Happy 40th, Title IX!
This month marks the 40th anniversary of the passage of Title IX, originally passed by Congress and signed by President Richard M. Nixon as part of the Education Amendments of 1972 on June 23, 1972. Broadly speaking, Title IX is a federal law that prohibits sex discrimination in education.
Title IX states, "No person in the United States shall, on the basis of sex, be excluded from participation in, be denied the benefits of or be subjected to discrimination under any education program or activity receiving Federal financial assistance."
Some other facts about Title IX, developed by the National Women's Law Center, include:
- Creating Sports Opportunities: Title IX requires schools and colleges that receive federal finds to give women and girls an equal chance to play sports. Schools and colleges must also treat men and women equally when it comes to athletic scholarships, equipment, coaching and facilities.
- But Title IX Isn't Only About Athletics: The laws impact on athletics is simply what most of us know best. The law applies to all aspects of education, including career and vocational programs, admissions, employment policies, standardized testing, and treatment of pregnant and parenting teens.
- Growing Athletes, Male and Female: Since Title IX's passage, the number of male and female student athletes has increased, male college athletes from 170,384 in 1972 to 208,866 in 2001; female college athletes from 31,852 in 1972 to 150,916 in 2001. At the high school level, the number of high school girls playing sports in 1972 was less than 300,000. In 2001, 2.78 million girls were playing competitive sports at the high school level.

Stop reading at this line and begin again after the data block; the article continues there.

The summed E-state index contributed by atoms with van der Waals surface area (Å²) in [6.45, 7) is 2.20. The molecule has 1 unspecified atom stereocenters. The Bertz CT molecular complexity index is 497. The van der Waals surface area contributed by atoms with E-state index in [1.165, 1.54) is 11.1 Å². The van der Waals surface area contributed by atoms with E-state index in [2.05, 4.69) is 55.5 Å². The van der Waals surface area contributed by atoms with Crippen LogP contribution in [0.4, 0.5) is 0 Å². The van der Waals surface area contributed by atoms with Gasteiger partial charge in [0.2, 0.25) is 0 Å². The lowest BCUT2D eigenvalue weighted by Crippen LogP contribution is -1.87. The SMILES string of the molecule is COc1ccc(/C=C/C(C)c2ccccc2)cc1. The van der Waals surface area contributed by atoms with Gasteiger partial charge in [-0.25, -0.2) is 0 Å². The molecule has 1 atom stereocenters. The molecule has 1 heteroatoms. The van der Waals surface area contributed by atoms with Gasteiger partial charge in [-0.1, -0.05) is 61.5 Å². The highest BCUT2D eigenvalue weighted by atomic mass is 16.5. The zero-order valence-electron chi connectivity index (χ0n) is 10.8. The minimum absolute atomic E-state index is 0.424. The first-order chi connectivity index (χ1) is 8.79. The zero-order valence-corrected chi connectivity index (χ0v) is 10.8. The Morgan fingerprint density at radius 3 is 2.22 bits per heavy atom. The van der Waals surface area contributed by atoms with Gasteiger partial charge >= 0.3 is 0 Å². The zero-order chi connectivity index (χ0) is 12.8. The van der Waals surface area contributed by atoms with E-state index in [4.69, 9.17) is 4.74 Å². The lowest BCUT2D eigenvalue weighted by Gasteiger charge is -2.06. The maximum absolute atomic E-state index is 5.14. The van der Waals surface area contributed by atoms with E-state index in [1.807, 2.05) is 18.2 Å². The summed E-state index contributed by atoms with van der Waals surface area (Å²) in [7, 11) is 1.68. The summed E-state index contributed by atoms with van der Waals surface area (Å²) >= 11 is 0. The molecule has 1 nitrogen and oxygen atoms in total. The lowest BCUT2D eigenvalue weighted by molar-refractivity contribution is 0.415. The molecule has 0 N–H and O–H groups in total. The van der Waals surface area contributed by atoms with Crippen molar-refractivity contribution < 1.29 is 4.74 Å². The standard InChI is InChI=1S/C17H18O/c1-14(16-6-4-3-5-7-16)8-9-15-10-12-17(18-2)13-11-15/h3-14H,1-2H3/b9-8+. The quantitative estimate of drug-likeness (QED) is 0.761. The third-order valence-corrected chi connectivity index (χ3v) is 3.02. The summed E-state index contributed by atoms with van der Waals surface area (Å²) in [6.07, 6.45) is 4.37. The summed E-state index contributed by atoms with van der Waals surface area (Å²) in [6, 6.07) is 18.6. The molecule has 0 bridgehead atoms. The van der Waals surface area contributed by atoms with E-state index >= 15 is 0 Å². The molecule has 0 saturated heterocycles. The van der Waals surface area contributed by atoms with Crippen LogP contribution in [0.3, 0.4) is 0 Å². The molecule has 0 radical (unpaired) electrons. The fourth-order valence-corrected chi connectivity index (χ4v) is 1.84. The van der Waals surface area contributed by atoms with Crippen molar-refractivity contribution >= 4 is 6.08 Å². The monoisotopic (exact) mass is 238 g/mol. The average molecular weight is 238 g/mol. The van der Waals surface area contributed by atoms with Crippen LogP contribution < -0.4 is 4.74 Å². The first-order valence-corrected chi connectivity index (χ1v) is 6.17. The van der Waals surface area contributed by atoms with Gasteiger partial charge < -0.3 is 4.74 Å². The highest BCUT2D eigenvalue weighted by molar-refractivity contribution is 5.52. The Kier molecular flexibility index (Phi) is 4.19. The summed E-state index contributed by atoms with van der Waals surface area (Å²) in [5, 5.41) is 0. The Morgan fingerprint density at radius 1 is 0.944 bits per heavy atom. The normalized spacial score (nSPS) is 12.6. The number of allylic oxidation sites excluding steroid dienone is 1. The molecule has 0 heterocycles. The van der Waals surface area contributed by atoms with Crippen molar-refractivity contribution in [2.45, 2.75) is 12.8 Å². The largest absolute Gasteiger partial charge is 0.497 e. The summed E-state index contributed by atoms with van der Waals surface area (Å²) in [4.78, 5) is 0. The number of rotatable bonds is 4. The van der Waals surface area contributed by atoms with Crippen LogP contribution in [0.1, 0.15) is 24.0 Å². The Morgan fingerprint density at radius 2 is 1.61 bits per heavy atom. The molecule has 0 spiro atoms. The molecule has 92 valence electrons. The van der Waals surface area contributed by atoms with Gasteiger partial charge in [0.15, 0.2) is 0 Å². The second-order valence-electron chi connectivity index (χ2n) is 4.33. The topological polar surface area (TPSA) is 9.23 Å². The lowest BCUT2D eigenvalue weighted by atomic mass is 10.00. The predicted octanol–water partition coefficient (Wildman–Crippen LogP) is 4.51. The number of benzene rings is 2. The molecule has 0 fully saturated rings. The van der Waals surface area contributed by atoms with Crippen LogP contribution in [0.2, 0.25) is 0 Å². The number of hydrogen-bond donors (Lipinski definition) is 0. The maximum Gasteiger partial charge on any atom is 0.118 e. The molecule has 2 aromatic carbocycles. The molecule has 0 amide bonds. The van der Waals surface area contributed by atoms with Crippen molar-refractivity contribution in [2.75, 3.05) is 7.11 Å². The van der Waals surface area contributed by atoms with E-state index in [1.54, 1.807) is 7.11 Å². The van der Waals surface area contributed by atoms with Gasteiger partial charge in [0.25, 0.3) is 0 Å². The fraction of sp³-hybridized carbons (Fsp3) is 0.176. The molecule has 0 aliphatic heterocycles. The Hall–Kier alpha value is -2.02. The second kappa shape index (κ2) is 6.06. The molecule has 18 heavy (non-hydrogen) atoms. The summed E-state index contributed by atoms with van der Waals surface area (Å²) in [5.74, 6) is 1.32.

- More to Do: According to the National Women's Law Center, women comprise 53 percent of the student body at Division I colleges, but are just 41 percent of the athletes, receive just 32 percent of recruiting dollars and get only 36 percent of overall athletic operating budgets. At the high school level, the situation can be far worse.
- Title IX Does Not Do Everything: It does not mandate "quotas." "A school can comply with Title IX by showing that it is trying to expand opportunities for female athletes or that it is accommodating the interests of female students at the school."
The National Coalition for Women & Girls in Education has put together a detailed report on Title IX after 40 years, which can be found at http://www.ncwge.org/PDF/TitleIXat40.pdf.